On Aug. 24 Algeria broke off its already minimal bilateral relations with Morocco, declaring this was due to the kingdom’s “hostile actions” and accusing it of involvement in the wildfires that struck the Kabylia region earlier that month. The heightened tension between the two countries brings into focus regional uncertainty and may spell the end of their limited collaboration in the energy sector.
A difficult history
The two countries have a long history of tense relations, behind which lie issues of political ideology, border demarcation, and competition for regional influence. Morocco and Algeria fought a short border war after the latter’s independence from France in the fall of 1963, and Algeria has long supported the Polisario Front in its struggle against Morocco for control of the Western Sahara. The land border between the two countries has officially been closed since 1994, a decision Algeria made unilaterally following Moroccan accusations that the Algerian military was behind a terrorist attack in Marrakesh in 1994. The Moroccan leadership, including King Mohammed VI, has repeatedly called for re-opening the border, something Algerian leaders have consistently rejected. Still, the two countries have managed to find limited avenues for cooperation around a gas pipeline that transports Algerian gas through Morocco and on to Spain and other European markets, although the future of this arrangement is now in doubt.
This month, however, tensions between Algeria and Morocco reached a level unseen in years, though an all-out military confrontation remains unlikely. Both governments have increased their military presence along the border, and while the prospects of armed conflict remain low, the growing tension provides each enough fodder to distract from more serious domestic issues. Indeed, the biggest challenge for Algeria’s military leadership has remained how to convince an inwardly focused population that Morocco is a greater threat to their well-being than internal economic, political, and security challenges.
The Algerian military and ruling elite’s dislike and suspicion of Morocco runs deep and goes back to the border conflict of the 1960s and Cold War-era ideological tensions. Old Algerian fears of Rabat’s designs for a “Greater Morocco” are no longer realistic — if they ever were — but nonetheless hawkish views of Morocco and concerns over its expansionist plans persist among Algeria’s military top brass. Morocco’s growing ambitions to increase its regional political and economic influence therefore remain alarming to some in Algeria’s military.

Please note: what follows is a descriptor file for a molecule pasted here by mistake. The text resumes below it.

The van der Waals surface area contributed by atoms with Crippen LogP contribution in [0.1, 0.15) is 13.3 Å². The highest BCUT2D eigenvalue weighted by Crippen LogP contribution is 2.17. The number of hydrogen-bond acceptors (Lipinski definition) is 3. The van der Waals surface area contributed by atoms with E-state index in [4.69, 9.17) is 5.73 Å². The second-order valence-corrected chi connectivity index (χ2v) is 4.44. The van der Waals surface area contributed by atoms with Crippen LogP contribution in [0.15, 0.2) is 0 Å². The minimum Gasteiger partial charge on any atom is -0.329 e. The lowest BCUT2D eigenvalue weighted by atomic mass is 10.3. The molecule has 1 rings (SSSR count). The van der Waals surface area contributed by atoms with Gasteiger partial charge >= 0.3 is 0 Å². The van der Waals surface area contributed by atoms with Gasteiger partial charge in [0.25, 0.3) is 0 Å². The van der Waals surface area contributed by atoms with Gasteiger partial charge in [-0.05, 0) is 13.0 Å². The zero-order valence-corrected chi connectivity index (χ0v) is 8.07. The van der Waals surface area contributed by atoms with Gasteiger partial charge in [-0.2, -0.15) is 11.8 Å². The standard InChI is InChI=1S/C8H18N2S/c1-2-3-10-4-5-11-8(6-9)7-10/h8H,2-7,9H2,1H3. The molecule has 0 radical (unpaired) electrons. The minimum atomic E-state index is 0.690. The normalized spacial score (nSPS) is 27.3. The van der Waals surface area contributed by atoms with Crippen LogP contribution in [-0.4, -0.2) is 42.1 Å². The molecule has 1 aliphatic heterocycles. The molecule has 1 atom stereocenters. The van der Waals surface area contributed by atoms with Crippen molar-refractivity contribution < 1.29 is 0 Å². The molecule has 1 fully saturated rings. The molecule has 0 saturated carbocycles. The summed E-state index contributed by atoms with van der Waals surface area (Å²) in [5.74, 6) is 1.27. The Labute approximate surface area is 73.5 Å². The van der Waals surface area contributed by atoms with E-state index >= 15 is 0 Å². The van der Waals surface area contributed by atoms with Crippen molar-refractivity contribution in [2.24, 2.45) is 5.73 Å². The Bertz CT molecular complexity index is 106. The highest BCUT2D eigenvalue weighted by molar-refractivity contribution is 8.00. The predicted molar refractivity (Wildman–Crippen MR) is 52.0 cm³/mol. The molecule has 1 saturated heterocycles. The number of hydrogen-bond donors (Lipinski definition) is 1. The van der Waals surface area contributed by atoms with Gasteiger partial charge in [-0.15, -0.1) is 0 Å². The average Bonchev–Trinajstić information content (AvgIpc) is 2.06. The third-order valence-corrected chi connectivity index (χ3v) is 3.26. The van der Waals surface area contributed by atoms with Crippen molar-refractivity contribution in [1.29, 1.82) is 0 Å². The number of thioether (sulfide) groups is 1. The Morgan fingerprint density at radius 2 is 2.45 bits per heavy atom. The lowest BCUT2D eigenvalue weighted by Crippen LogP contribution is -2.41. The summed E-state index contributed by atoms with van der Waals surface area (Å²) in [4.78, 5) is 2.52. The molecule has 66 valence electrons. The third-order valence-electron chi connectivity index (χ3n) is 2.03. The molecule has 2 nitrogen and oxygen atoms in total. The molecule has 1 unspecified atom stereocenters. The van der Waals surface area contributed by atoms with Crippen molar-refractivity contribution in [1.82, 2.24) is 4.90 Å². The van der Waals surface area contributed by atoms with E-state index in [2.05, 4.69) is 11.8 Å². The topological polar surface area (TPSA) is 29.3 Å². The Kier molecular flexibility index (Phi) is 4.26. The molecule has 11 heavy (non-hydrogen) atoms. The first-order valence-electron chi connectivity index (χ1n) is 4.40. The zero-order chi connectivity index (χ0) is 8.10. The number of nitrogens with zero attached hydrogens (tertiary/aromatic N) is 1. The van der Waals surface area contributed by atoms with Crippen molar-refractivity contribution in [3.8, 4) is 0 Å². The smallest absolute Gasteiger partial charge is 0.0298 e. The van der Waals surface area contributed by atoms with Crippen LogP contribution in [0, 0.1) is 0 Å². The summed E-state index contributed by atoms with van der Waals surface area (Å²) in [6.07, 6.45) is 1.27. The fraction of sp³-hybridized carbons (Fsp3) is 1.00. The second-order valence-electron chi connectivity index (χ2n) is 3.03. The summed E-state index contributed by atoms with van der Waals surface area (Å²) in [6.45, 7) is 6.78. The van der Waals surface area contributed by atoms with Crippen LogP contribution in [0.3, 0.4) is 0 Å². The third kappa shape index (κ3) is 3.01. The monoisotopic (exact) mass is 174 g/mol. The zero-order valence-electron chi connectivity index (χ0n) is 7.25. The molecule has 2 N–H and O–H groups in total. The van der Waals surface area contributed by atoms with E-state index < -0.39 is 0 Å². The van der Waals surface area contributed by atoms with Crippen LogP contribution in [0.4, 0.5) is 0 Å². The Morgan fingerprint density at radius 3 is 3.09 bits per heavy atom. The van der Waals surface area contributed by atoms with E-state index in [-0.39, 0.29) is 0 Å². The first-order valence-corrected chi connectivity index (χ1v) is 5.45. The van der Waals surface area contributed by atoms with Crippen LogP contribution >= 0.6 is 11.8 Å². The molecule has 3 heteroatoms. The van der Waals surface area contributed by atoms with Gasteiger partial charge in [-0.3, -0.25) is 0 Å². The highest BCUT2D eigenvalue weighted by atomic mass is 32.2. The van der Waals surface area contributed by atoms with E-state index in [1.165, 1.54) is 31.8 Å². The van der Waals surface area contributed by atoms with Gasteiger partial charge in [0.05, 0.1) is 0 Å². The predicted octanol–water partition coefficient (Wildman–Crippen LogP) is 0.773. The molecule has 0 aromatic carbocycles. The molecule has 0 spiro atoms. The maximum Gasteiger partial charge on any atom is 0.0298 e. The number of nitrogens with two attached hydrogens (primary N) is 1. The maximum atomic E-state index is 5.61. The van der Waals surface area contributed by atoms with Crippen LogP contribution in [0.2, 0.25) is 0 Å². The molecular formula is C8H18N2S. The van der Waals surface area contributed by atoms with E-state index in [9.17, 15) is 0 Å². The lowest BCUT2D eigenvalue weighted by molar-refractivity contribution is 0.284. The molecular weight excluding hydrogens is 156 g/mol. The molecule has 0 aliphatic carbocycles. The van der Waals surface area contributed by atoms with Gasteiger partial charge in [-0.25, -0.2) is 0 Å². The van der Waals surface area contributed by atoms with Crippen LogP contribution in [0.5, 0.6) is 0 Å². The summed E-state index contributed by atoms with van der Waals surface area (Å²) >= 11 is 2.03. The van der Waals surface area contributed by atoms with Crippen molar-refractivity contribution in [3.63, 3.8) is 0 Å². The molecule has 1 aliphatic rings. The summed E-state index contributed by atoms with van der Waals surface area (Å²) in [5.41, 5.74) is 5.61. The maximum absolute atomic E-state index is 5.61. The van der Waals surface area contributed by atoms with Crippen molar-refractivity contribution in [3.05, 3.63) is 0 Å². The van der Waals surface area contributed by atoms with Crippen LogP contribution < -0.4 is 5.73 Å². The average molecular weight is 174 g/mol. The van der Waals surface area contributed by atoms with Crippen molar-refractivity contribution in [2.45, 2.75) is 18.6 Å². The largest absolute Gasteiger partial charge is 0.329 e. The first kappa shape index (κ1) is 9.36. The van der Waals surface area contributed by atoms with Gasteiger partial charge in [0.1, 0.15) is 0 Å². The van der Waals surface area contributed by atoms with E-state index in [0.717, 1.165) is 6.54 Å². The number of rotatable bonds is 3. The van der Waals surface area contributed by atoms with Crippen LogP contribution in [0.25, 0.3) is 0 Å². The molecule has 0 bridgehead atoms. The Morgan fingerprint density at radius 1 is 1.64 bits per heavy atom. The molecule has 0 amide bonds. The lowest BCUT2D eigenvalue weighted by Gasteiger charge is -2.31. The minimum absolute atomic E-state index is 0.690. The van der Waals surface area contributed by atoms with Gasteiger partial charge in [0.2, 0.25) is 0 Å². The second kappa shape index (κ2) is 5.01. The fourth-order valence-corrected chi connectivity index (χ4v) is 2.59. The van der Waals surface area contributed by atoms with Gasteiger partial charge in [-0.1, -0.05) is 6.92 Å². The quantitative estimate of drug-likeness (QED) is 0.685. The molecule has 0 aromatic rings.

New causes for conflict
Recent domestic, regional, and global events have added to this ongoing suspicion and tension between the two neighbors. The U.S. recognition of Moroccan sovereignty over the Western Sahara dealt a blow to Algerian efforts to keep Morocco isolated on the issue. Although the conflict is by no means resolved, U.S. recognition is a major win for Morocco — and therefore, in this zero-sum game, a loss for the Polisario. Algeria is also extremely wary of growing Moroccan-Israeli cooperation. The two countries normalized relations as part of the deal struck with the Trump administration that granted Morocco U.S. recognition over its Western Sahara claims. Algeria remains a staunch ideological supporter of the Palestinian cause, and was extremely critical of Morocco’s decision to normalize relations. Adding to Algeria’s outrage, Morocco’s alleged involvement in the Pegasus spyware scandal prompted condemnations and accusations of spying on Algerian officials and top military brass. Algerian Foreign Minister Ramtane Lamamra’s fiery back and forth with Morocco’s ambassador to the U.N., Omar Hilal, in July regarding the Western Sahara further amplified tensions. In response to Lamamra’s reaffirmation of Algeria’s support for self-determination, Hilal, as he has provocatively done before, called on Algeria to adopt the same support for self-determination for its own long-restive Kabylia region.
Despite their sharp jabs against Algeria, the Moroccan leadership blames Algeria for the escalation and interprets it as a way for the Algerian leadership to save face while shunning King Mohammed VI’s recent calls for the reopening of the border and improved relations. In August, as wildfires swept through the Kabylia region, Morocco offered Algeria two of its firefighting Canadair aircraft. Algeria, despite having no firefighting fleet of its own, rejected the offer.